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Old Dominion University is becoming a focal point for biogeochemistry, thanks to a federally funded project being conducted on the health of the Elizabeth River.

Research groups from New York, North Carolina and Massachusetts were recent guests of Old Dominion's chemistry and biochemistry, biological sciences, and ocean, earth, and atmospheric sciences departments after the U.S. Office of Naval Research's Marine Environmental Quality Program, which funds the Elizabeth River project, recommended that the groups collaborate with Old Dominion researchers.

At the center of the gathering were two Old Dominion projects.

One, investigated by John Donat, associate professor of chemistry and biochemistry, and David Burdige, professor of ocean, earth and atmospheric sciences, is designed to determine the potentially toxic and nontoxic forms of copper, cadmium, zinc and manganese and how they cycle between the Elizabeth River's water and sediments.

The other, by Donat and Andrew Gordon, professor of biological sciences, is examining how microorganisms in the river respond to copper in the water and produce organic substances to render the metal nontoxic.

"Because the Elizabeth River is in Old Dominion's backyard and because of the magnitude and diversity of the Navy's activities in the river, (the university) is now a focal point for biogeochemical studies of the river, parts of which are some of the most polluted in the United States," Donat said.

"Instead of telling us to go work in North Carolina, Massachusetts or New York, ONR recommended that they (the researchers from these other areas) should come here and study the Elizabeth River. '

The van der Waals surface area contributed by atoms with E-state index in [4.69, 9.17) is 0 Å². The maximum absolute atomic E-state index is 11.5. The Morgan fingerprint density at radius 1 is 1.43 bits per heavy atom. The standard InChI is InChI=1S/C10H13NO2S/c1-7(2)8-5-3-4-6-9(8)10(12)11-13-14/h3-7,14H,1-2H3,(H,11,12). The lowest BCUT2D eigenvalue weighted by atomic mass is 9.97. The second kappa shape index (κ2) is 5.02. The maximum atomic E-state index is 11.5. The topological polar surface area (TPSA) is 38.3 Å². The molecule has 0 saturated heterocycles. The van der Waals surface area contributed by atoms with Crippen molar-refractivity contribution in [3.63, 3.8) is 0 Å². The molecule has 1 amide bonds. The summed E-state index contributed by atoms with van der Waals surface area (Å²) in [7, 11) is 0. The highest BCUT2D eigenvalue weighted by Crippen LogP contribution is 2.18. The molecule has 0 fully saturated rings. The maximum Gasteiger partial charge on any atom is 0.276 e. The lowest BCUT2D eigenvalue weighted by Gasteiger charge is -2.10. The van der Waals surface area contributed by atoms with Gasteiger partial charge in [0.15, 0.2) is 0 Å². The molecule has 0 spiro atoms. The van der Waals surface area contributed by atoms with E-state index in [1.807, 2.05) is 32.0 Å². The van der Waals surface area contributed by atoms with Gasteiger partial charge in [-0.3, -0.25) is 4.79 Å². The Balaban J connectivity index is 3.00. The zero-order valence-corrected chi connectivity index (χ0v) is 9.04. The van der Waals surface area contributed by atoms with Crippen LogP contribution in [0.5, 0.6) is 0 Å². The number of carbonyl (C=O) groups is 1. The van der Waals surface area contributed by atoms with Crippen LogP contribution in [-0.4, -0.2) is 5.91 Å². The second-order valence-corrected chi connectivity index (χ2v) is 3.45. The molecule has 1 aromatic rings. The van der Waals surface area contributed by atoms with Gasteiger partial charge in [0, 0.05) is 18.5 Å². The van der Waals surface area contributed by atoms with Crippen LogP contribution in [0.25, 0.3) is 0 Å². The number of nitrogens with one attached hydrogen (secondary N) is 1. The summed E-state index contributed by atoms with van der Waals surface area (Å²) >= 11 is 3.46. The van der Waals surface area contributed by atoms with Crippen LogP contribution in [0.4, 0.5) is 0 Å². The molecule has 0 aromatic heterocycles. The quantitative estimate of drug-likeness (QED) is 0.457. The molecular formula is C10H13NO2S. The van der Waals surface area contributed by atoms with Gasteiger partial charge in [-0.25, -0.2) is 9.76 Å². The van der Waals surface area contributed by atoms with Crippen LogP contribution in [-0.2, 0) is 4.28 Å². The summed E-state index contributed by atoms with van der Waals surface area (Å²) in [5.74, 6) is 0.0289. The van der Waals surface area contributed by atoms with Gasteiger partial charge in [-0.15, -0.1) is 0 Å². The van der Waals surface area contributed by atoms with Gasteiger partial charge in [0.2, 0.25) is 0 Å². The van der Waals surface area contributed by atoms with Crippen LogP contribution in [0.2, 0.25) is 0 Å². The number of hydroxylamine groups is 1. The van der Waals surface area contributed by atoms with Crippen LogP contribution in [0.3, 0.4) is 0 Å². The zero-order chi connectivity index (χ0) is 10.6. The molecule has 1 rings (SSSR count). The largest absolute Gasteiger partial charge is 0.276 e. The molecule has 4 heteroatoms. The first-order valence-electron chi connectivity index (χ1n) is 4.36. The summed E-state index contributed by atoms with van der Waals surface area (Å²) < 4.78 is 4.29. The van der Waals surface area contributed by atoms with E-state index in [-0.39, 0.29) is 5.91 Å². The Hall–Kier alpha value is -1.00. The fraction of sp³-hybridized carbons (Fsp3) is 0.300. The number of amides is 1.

On its visit to Old Dominion, the group from the National Oceanic and Atmospheric Administration's National Marine Fisheries Laboratory in Beaufort, N.C., was supplied with water samples collected by Donat's group aboard the Old Dominion research vessel Linwood Holton.

They also used research space and equipment in the Alfriend Chemistry Building to aid their studies of the uptake of copper, cadmium, zinc and manganese by algae and how these organisms differentiate the harmful from the nontoxic forms of these metals.

The group from Woods Hole Oceanographic Institute in Massachusetts examined potential sources of metals from groundwater in the Elizabeth River and the Chesapeake Bay by taking samples of water from locations along the Eastern

A Cornell University researcher also visited Old Dominion as part of her work to measure how plants secrete substances called phytochelatins, which bind metals in water and detoxify it.

Donat and Burdige's work has been funded by the Office of Naval Research since 1993. The Navy is interested their studies because of concern about water quality near its facilities, Donat said.

This article was posted on: June 14, 2000

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